School nutrition programs face Covid-19-related fiscal challenges

The financial impact of coronavirus-related school closures includes school meal programs. Here's how Michigan is addressing related issues for the new school year.

Michigan school nutrition programs are among programs nationwide uncertain about their fiscal standing for the 2020-21 school year.

More than 90 percent of school meal program directors, responding to a School Nutrition Association (SNA) member survey conducted between April 30 and May 8, reported that they either anticipated a financial loss (68 percent) for their programs for SY 2019-20 or were uncertain about financial losses (23 percent). About 95 percent of respondents were engaged in emergency meal assistance related to the novel coronavirus pandemic.

“We continue to hear concerns from our members about the financial impact of Covid-19 closures on school meal programs and their ability to prepare for the coming school year,” says SNA Media Relations Director Diane Pratt-Heavner. Furthermore, uncertainty around how school districts will approach learning and potential closures due to a second wave of coronavirus will necessitate school meal programs’ maximum regulatory flexibility to ensure they can respond to rapidly shifting meal service requirements.

School meal programs struggle to cover fixed costs and staff salaries, as well as Covid-19 related expenses, such as grab-and-go carts, packaging supplies, meal transportation costs and personal protective equipment. Strategies to ensure the safety of students and staff—such as providing or requiring masks for staff and conducting more frequent cleaning—contribute to financial losses and may affect schools’ ability to serve students this coming school year.

Michigan State Child Nutrition Director Diane Golzynski considers the situation “disconcerting,” noting that rograms presently lack assurances there will be flexibilities for meal pick-ups or other food service strategies to help mitigate Covid-19 this year “The industry needs eight weeks to have products in place,” she continued.


The U.S. Department of Agriculture extended its nationwide area eligibility waiver, allowing for meals to be provided to all children at open sites throughout the summer. And SNA advocated for the waiver extension in a June 4 letter but called upon Agriculture Secretary Sonny Perdue to extend all COVID-19-related school meal waivers through SY 2020-21.

In Michigan, an advisory council will make recommendations to Gov. Gretchen Whitmer on planning and guiding the 2020-21 school year reopening.

Golzynski anticipates recommendations will address how to feed students in their classrooms and how to send meals home in SY 2020-21. The latter, she says, would require a National School Lunch Program waiver of non-congregate feeding and meal pick-up requirements like the nationwide waivers issued March 20 and March 25, respectively.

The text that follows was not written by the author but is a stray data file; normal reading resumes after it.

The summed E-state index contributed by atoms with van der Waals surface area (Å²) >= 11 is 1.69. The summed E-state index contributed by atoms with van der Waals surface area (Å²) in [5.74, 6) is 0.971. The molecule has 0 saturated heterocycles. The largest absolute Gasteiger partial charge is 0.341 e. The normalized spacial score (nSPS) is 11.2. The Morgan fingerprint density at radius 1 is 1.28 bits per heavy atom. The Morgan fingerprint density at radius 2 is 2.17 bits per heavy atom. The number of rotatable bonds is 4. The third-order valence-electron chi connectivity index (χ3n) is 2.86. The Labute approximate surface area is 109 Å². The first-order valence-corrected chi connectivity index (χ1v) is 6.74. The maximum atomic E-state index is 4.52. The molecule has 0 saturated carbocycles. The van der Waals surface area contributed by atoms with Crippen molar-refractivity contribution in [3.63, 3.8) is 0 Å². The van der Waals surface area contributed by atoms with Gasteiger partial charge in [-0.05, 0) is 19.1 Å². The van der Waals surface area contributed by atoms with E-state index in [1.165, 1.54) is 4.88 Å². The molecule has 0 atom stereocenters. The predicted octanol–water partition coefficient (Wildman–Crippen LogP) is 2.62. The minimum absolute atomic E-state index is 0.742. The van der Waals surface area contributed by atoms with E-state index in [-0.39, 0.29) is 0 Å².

5 considerations for program planning

“We want to make sure these programs stay viable,” says Golzynski, who offered five considerations for program planning:

  1. Service delivery. Serving meals not in the cafeteria—distributed on campus or delivered off campus—can be expensive. Pograms’ sustainability efforts may be affected as managers consider pragmatic solutions for cost-effective meal service. Also, serving meals across grade levels and age groups could pose challenges. For example, a kindergartner trying to carry food back to their classroom could get messy.
  2. Meal quality. To provide meals remotely and regularly, food options may be limited to include more cold meals that can be more easily delivered to students at school or at home. “Individually wrapped items, if we can find them, will be more expensive,” says Golzynski, remarking on potential supply chain issues.
  3. Meal reimbursement. “You only get paid for the meals you serve,” says Golzynski, adding that the varied meal distribution strategies have only added to program costs. Grab-and-go and hands-free meal delivery, for example, may require additional resources, staff, and community partners. “Gleaners Community Food Bank picked up an incredible amount of meals to deliver,” she says. “They have been an incredible partner.”
  4. Equipment and supplies. Programs must purchase their own personal protective equipment and supplies to maintain operations that comply with Centers for Disease Control and Prevention recommendations. She said the need for such equipment and supplies add up daily, per mealtime.
  5. Personnel costs. Programs may expect that workers owed pay during the pandemic unanticipated school closures will be paid. Nutrition workers may be returning to provide food services during the summer. Programs already dealing with tight budgets may have experienced steep declines in revenues collected from their a la carte service.

Golzynski hosts a statewide, town hall meeting-style webinar every other week to share best practices among program directors and managers. She says the brain trust is an effective tool toward evidence-based solutions in the absence of standard guidance to combat the spread of Covid-19. “We all work together to try to solve the problem, and we share our potential solutions with each other,” she says. “Many, many folks are willing to write menus and share them. The good thing is that no one is in it alone.”

Johnny Jackson covers homeless and at-risk students and other Title I issues for Title1Admin/ESEA Now, DA sister publications.

Full coverage of how coronavirus has impacted schools and how districts are planning for the new school year can be found here


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